updated 1/27/2011 9:19:05 AM ET 2011-01-27T14:19:05

Frightened by Facebook’s apparent lack of privacy and security? If you want to try another social-networking experience, there are several options for you to choose among -- some old, some new.

We’ve put together a list of the most appealing or familiar English-language “universal” sites, which gather all members into a central global space. There are also a few “roll your own” options that let users create their own social networks; think of them as mini-Facebooks open only to people sharing a common interest.

Of these, only a few approach Facebook in sheer number of users and international reach. (We’ve excluded foreign-language sites.) And only a couple seem to beat Facebook in security and privacy.

(Click here to read why you should quit Facebook.)


Bebo : American, but largely unknown in North America. Popular among the younger set in the British Isles and Down Under. Security is tighter than Facebook's, and the site’s operators stress privacy, but that may be why it’s never made much money. AOL recently sold Bebo for a staggering loss, and it’s unclear if the new owners plan changes.

FolkDirect: Founded in early 2010 by Brits living in Europe. Emphasizes security and privacy, doesn’t permit third-party apps. The ideal alternative to Facebook, except that no one’s heard of it.


Nexopia: Popular in western Canada with teenagers. Supposedly some infiltration by older creeps. Some spam and privacy problems.

Orkut: Developed and owned by Google, but got so big in Brazil its operations were moved there in 2008. Has had severe security issues in the past, still has a few.

Google Buzz: Built into Google accounts but rarely used. Had severe privacy holes a year ago, since patched. Not catching on.


Snabbo: For American Baby Boomers. Limited to people born between 1946 and 1964. Too small so far to be a target.

ASmallWorld: Only if you're rich and/or famous. By invitation only. Disparaged as "ASnobWorld” and called “Eurotrashy.” Target of a blackmailing attempt that threatened to reveal its membership list.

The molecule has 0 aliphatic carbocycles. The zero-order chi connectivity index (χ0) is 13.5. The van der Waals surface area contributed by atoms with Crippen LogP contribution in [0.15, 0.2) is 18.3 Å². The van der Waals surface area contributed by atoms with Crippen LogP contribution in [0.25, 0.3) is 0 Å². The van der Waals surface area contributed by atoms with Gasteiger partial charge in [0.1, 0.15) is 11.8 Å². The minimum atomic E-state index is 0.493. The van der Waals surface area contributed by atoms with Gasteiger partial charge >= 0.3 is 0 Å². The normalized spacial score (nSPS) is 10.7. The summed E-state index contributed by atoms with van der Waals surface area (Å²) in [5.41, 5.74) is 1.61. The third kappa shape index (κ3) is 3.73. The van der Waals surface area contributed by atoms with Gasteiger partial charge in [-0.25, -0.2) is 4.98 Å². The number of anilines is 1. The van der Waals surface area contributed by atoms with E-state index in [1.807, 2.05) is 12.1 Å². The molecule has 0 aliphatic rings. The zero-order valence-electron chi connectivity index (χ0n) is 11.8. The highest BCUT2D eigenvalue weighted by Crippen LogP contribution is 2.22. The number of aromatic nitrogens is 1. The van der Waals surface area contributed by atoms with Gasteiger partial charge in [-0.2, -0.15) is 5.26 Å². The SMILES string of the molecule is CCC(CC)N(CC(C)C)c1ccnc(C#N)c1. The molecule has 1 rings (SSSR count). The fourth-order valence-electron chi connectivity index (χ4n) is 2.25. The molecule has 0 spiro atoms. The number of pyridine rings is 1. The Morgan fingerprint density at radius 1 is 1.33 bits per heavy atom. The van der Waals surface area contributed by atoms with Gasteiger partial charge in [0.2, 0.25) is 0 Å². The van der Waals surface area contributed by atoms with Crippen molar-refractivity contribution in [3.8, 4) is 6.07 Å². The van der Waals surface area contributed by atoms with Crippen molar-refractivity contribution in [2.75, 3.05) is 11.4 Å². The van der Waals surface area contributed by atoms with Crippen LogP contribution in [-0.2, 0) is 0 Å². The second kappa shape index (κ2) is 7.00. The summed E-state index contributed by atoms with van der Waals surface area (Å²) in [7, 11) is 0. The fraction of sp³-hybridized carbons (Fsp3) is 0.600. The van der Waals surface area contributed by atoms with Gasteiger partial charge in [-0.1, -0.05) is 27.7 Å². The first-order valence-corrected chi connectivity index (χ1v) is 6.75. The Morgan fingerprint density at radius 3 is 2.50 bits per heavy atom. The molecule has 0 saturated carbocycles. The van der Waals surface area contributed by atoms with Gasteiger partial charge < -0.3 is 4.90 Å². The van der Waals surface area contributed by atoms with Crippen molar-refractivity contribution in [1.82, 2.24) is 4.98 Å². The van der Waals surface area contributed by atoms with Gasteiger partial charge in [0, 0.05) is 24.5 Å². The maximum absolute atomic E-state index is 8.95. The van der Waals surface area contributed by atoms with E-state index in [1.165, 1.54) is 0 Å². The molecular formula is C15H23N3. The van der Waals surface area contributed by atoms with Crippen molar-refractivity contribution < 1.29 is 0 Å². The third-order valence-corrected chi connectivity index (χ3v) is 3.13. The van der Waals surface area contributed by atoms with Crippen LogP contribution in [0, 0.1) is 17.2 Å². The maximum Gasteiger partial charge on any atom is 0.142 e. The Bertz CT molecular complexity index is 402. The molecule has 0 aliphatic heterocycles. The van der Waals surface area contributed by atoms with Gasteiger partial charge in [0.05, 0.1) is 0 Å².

Friendster: The first big social-networking site, founded in 2002 and still around despite a mass exodus to Facebook around 2005. Near-death in North America offset by huge growth in East Asia. Security used to be horrible and still doesn’t seem great, judging by YouTube videos offering easy password hacks.

MySpace: Don’t even think about it. Security has always been terrible. Much-vaunted “customization” feature was introduced when a hacker exploited a hole in the page-scripting software.


Diaspora* (sic): Much-hyped effort by four college students to create a Facebook alternative, or “alternatives” since user-created and –hosted sites might not be able to contact each other. Still in development.

Ning: Started by Netscape founder Marc Andreessen in 2005. Lets paid users create their own networks hosted on Ning’s servers, with subscription costs relative to size. Free option discontinued. Security seems tight but company may be in trouble.

OneSocialWeb: Started by Vodafone, the British mobile-phone carrier that owns part of Verizon Wireless. An attempt to create one interface for multiple social networks. Still in development.

WebNetwork: Commercial scripting software that allows anyone to create and host their own social network. Settings are up to the clients’ administrators.

SocialGO: A British company similar to Ning, with a free ad-supported option as well as paid subscriptions.

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